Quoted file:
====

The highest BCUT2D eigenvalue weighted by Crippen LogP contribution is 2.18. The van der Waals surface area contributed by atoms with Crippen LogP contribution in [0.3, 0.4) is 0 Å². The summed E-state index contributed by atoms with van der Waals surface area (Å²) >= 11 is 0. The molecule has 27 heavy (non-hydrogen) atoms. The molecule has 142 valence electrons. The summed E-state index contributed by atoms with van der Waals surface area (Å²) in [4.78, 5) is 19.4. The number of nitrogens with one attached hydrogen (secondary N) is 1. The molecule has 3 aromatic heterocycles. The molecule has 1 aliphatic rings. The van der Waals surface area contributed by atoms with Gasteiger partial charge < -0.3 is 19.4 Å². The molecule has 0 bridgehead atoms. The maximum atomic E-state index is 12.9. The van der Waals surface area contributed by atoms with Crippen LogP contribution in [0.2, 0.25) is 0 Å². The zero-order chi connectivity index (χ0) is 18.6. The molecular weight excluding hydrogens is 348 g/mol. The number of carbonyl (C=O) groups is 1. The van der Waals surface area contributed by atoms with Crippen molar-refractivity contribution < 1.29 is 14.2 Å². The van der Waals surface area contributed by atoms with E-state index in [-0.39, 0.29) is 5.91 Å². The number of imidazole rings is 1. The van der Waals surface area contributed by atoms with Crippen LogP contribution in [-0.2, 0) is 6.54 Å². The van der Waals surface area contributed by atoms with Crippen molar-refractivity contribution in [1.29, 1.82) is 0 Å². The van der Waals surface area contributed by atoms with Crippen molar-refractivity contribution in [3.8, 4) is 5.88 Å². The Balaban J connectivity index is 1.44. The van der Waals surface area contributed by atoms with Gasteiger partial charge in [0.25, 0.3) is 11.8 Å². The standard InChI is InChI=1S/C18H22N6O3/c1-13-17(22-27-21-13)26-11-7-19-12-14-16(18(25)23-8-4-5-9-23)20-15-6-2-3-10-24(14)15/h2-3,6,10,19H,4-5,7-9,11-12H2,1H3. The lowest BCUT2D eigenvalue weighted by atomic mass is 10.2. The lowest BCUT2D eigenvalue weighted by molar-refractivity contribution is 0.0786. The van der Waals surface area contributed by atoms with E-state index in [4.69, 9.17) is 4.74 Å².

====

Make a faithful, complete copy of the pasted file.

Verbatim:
The highest BCUT2D eigenvalue weighted by Crippen LogP contribution is 2.18. The van der Waals surface area contributed by atoms with Crippen LogP contribution in [0.3, 0.4) is 0 Å². The summed E-state index contributed by atoms with van der Waals surface area (Å²) >= 11 is 0. The molecule has 27 heavy (non-hydrogen) atoms. The molecule has 142 valence electrons. The summed E-state index contributed by atoms with van der Waals surface area (Å²) in [4.78, 5) is 19.4. The number of nitrogens with one attached hydrogen (secondary N) is 1. The molecule has 3 aromatic heterocycles. The molecule has 1 aliphatic rings. The van der Waals surface area contributed by atoms with Gasteiger partial charge < -0.3 is 19.4 Å². The molecule has 0 bridgehead atoms. The maximum atomic E-state index is 12.9. The van der Waals surface area contributed by atoms with Crippen LogP contribution in [0.2, 0.25) is 0 Å². The zero-order chi connectivity index (χ0) is 18.6. The molecular weight excluding hydrogens is 348 g/mol. The number of carbonyl (C=O) groups is 1. The van der Waals surface area contributed by atoms with Crippen molar-refractivity contribution < 1.29 is 14.2 Å². The van der Waals surface area contributed by atoms with E-state index in [-0.39, 0.29) is 5.91 Å². The number of imidazole rings is 1. The van der Waals surface area contributed by atoms with Crippen LogP contribution in [-0.2, 0) is 6.54 Å². The van der Waals surface area contributed by atoms with Crippen molar-refractivity contribution in [1.29, 1.82) is 0 Å². The van der Waals surface area contributed by atoms with Crippen molar-refractivity contribution in [3.8, 4) is 5.88 Å². The Balaban J connectivity index is 1.44. The van der Waals surface area contributed by atoms with Gasteiger partial charge in [0.25, 0.3) is 11.8 Å². The standard InChI is InChI=1S/C18H22N6O3/c1-13-17(22-27-21-13)26-11-7-19-12-14-16(18(25)23-8-4-5-9-23)20-15-6-2-3-10-24(14)15/h2-3,6,10,19H,4-5,7-9,11-12H2,1H3. The lowest BCUT2D eigenvalue weighted by atomic mass is 10.2. The lowest BCUT2D eigenvalue weighted by molar-refractivity contribution is 0.0786. The van der Waals surface area contributed by atoms with E-state index in [4.69, 9.17) is 4.74 Å².